Grasping the CAASPP Tests

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Grasping the CAASPP Tests

CAASPP testing is important so students can find a place in general classes at college.

CAASPP testing is important so students can find a place in general classes at college.

Hana McNierney

CAASPP testing is important so students can find a place in general classes at college.

Hana McNierney

Hana McNierney

CAASPP testing is important so students can find a place in general classes at college.

Hana McNierney, WATW Editor

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As the end of the school year draws near, what are not in Wilcox students’ minds are fantasies about summer but rather the looming fate of tests. Such tests include the CAASPP. Many students may simply scoff and categorize these tests as simply something that hinders them from enjoying a late start to school. Yet these scores matter more than students may think, especially with new advances introduced this year.
First, a description of sorts. When hearing the term “CAASPP,” many Wilcox high schoolers may not be familiar with what they are really testing for, simply associating it with english, math, and science subjects that they take without studying. Technically speaking, this perception is not wrong. However, some students may want to begin taking the tests more seriously once they consider what it holds for their future. Now, to clear up a misunderstanding that some students may have: the CAASPP scores do not affect admission into college or enrollment into high school honors classes. But don’t slack off yet; they are not just a waste of time either. As Ms. Yee from the college and career center explained, the CAASPP test scores decide whether or not students entering college should be enrolled in general “English 1A” or “Math 1B” classes. Although other tests can also affect admission into classes, “the government decided they would use the state testing as a guideline because everyone has to take it. And then it would help eliminate students spending more time than they need to at one of the colleges and taking remedial classes,” Ms. Yee says. However, students with a score of 23 on the ACT and 1120 on the SAT will be able to enroll in college level classes regardless of their CAASPP scores. Remedial classes no longer exist, so if students do not achieve the scores required to enroll into general classes at colleges they have no other choice but to receive tutoring lessons and take extra classes and spend more money and time on textbooks to reach the level these colleges want them to be at. What has changed with the CAASPP testing this year is not the content or purpose, but now, the scores are more applicable for colleges to determine whether someone is fit to be in a class. To ensure that you can be enrolled into these general classes, Ms. Yee reminds, “Make sure you click the box that says ‘yes, I can release my scores.’”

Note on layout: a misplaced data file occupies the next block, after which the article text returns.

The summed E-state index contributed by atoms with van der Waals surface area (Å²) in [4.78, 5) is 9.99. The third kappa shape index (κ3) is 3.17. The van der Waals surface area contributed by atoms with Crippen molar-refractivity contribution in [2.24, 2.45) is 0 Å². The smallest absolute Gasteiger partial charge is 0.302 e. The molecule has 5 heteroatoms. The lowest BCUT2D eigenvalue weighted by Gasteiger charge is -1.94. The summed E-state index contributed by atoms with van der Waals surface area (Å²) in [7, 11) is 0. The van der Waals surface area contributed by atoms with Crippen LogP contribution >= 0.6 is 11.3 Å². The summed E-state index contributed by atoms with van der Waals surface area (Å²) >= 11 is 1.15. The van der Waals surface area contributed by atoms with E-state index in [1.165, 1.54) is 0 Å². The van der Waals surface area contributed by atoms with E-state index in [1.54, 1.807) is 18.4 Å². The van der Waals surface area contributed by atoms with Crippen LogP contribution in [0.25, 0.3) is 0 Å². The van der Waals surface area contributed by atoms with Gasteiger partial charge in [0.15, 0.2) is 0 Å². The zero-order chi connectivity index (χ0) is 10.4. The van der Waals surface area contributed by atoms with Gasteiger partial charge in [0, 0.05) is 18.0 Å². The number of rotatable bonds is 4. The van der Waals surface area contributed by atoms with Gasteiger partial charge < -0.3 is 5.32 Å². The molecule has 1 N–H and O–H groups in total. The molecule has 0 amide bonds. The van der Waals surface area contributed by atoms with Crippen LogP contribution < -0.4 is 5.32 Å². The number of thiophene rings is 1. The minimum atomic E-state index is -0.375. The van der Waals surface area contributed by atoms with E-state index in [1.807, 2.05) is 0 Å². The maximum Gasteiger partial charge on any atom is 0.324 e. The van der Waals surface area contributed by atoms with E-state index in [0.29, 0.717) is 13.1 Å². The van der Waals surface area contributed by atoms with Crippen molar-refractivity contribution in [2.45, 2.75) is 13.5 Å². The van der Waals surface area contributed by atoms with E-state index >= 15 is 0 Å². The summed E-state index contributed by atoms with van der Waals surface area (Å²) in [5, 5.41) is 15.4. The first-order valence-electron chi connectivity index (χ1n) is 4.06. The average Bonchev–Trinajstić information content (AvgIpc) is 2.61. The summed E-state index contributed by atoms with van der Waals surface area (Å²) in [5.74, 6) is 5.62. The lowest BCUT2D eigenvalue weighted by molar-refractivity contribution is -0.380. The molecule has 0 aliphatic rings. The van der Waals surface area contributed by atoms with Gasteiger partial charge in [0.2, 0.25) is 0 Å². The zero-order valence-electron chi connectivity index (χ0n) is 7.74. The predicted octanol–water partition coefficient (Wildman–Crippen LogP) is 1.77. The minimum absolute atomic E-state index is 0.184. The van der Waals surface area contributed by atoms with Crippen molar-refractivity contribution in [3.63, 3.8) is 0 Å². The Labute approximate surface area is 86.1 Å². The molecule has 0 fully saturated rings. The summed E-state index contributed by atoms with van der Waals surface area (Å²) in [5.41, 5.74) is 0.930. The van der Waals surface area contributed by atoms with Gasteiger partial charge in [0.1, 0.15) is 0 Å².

Yet while Ms. Yee believes that the CAASPP tests will help students in the long run, some juniors have differing views. Junior Konner Nakashiki who has recently taken the tests comments, “Colleges already have placement exams to do that for the school. I believe it is unnecessary to have students participate in CAASPP testing if they are eventually going to be tested again for the same purpose: to see where they place academically.” Nakashiki also has a suggestion for the school as one who has already experienced the tests taking process for himself: “In all honesty, I think Wilcox and other schools need to change their curriculum in order to prepare for these tests and get the community more involved.” Nakashiki reassures future test takers that either way he found the tests fairly straightforward and simple with minimal preparing in advance.
Even though summer is just around the corner, don’t forget to keep your head in the game—or in your textbook. When asked about what she would recommend students to do to prepare for the tests, Ms. Yee warned: “Read the questions and take all the time they allot you. Take the tests seriously!”